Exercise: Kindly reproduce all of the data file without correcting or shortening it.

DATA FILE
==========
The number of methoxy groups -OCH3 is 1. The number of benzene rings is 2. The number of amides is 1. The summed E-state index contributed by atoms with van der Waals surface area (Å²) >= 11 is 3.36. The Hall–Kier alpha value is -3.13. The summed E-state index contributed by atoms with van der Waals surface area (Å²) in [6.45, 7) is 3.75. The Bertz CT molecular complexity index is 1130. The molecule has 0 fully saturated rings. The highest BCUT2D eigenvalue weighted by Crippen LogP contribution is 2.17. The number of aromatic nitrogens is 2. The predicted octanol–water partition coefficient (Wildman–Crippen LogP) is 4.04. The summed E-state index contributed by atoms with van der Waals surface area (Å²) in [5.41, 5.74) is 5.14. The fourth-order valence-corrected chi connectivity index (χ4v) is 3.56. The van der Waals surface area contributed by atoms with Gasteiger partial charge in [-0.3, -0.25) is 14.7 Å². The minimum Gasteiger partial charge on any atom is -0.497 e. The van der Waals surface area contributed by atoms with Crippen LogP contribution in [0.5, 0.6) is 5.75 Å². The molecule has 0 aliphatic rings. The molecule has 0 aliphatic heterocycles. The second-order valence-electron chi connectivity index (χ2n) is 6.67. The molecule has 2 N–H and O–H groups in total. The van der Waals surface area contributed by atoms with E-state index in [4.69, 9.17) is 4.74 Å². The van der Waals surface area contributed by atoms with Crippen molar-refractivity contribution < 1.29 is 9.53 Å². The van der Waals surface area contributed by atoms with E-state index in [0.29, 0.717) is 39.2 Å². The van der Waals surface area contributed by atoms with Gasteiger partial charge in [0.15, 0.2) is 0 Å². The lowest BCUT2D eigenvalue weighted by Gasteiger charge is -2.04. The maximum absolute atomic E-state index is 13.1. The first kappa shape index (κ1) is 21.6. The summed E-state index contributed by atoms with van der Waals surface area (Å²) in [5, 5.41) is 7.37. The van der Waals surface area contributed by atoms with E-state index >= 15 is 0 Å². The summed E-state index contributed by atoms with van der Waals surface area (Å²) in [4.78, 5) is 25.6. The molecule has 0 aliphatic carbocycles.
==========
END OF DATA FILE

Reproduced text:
The number of methoxy groups -OCH3 is 1. The number of benzene rings is 2. The number of amides is 1. The summed E-state index contributed by atoms with van der Waals surface area (Å²) >= 11 is 3.36. The Hall–Kier alpha value is -3.13. The summed E-state index contributed by atoms with van der Waals surface area (Å²) in [6.45, 7) is 3.75. The Bertz CT molecular complexity index is 1130. The molecule has 0 fully saturated rings. The highest BCUT2D eigenvalue weighted by Crippen LogP contribution is 2.17. The number of aromatic nitrogens is 2. The predicted octanol–water partition coefficient (Wildman–Crippen LogP) is 4.04. The summed E-state index contributed by atoms with van der Waals surface area (Å²) in [5.41, 5.74) is 5.14. The fourth-order valence-corrected chi connectivity index (χ4v) is 3.56. The van der Waals surface area contributed by atoms with Gasteiger partial charge in [-0.3, -0.25) is 14.7 Å². The minimum Gasteiger partial charge on any atom is -0.497 e. The van der Waals surface area contributed by atoms with Crippen LogP contribution in [0.5, 0.6) is 5.75 Å². The molecule has 0 aliphatic rings. The molecule has 0 aliphatic heterocycles. The second-order valence-electron chi connectivity index (χ2n) is 6.67. The molecule has 2 N–H and O–H groups in total. The van der Waals surface area contributed by atoms with E-state index in [4.69, 9.17) is 4.74 Å². The van der Waals surface area contributed by atoms with Crippen molar-refractivity contribution < 1.29 is 9.53 Å². The van der Waals surface area contributed by atoms with E-state index in [0.29, 0.717) is 39.2 Å². The van der Waals surface area contributed by atoms with Gasteiger partial charge in [0.15, 0.2) is 0 Å². The lowest BCUT2D eigenvalue weighted by Gasteiger charge is -2.04. The maximum absolute atomic E-state index is 13.1. The first kappa shape index (κ1) is 21.6. The summed E-state index contributed by atoms with van der Waals surface area (Å²) in [5, 5.41) is 7.37. The van der Waals surface area contributed by atoms with E-state index >= 15 is 0 Å². The summed E-state index contributed by atoms with van der Waals surface area (Å²) in [4.78, 5) is 25.6. The molecule has 0 aliphatic carbocycles.